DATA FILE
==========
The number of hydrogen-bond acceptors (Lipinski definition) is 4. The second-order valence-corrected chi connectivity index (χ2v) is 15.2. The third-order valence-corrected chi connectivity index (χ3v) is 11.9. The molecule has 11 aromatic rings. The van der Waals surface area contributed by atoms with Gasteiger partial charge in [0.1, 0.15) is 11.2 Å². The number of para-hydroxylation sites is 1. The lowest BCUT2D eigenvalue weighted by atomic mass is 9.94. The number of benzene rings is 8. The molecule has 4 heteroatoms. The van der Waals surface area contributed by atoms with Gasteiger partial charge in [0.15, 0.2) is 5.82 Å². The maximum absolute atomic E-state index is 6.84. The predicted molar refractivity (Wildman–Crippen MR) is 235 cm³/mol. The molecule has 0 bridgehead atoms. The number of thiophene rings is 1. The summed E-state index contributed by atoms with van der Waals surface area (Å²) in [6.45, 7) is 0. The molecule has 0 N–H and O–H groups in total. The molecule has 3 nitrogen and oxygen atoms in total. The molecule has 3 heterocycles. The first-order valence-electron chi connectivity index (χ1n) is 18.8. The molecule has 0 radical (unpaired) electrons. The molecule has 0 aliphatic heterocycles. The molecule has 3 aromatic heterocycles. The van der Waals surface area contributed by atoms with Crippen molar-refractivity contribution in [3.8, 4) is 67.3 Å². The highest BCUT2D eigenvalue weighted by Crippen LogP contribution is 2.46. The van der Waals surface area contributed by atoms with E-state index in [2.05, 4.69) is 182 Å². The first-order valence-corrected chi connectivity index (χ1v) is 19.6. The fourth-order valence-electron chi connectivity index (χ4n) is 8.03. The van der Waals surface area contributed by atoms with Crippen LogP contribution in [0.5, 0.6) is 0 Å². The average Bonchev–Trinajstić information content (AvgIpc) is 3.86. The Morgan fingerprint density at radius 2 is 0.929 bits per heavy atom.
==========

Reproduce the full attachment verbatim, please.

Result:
The number of hydrogen-bond acceptors (Lipinski definition) is 4. The second-order valence-corrected chi connectivity index (χ2v) is 15.2. The third-order valence-corrected chi connectivity index (χ3v) is 11.9. The molecule has 11 aromatic rings. The van der Waals surface area contributed by atoms with Gasteiger partial charge in [0.1, 0.15) is 11.2 Å². The number of para-hydroxylation sites is 1. The lowest BCUT2D eigenvalue weighted by atomic mass is 9.94. The number of benzene rings is 8. The molecule has 4 heteroatoms. The van der Waals surface area contributed by atoms with Gasteiger partial charge in [0.15, 0.2) is 5.82 Å². The maximum absolute atomic E-state index is 6.84. The predicted molar refractivity (Wildman–Crippen MR) is 235 cm³/mol. The molecule has 0 bridgehead atoms. The number of thiophene rings is 1. The summed E-state index contributed by atoms with van der Waals surface area (Å²) in [6.45, 7) is 0. The molecule has 0 N–H and O–H groups in total. The molecule has 3 nitrogen and oxygen atoms in total. The molecule has 3 heterocycles. The first-order valence-electron chi connectivity index (χ1n) is 18.8. The molecule has 0 radical (unpaired) electrons. The molecule has 0 aliphatic heterocycles. The molecule has 3 aromatic heterocycles. The van der Waals surface area contributed by atoms with Crippen molar-refractivity contribution in [3.8, 4) is 67.3 Å². The highest BCUT2D eigenvalue weighted by Crippen LogP contribution is 2.46. The van der Waals surface area contributed by atoms with E-state index in [2.05, 4.69) is 182 Å². The first-order valence-corrected chi connectivity index (χ1v) is 19.6. The fourth-order valence-electron chi connectivity index (χ4n) is 8.03. The van der Waals surface area contributed by atoms with Crippen LogP contribution in [0.5, 0.6) is 0 Å². The average Bonchev–Trinajstić information content (AvgIpc) is 3.86. The Morgan fingerprint density at radius 2 is 0.929 bits per heavy atom.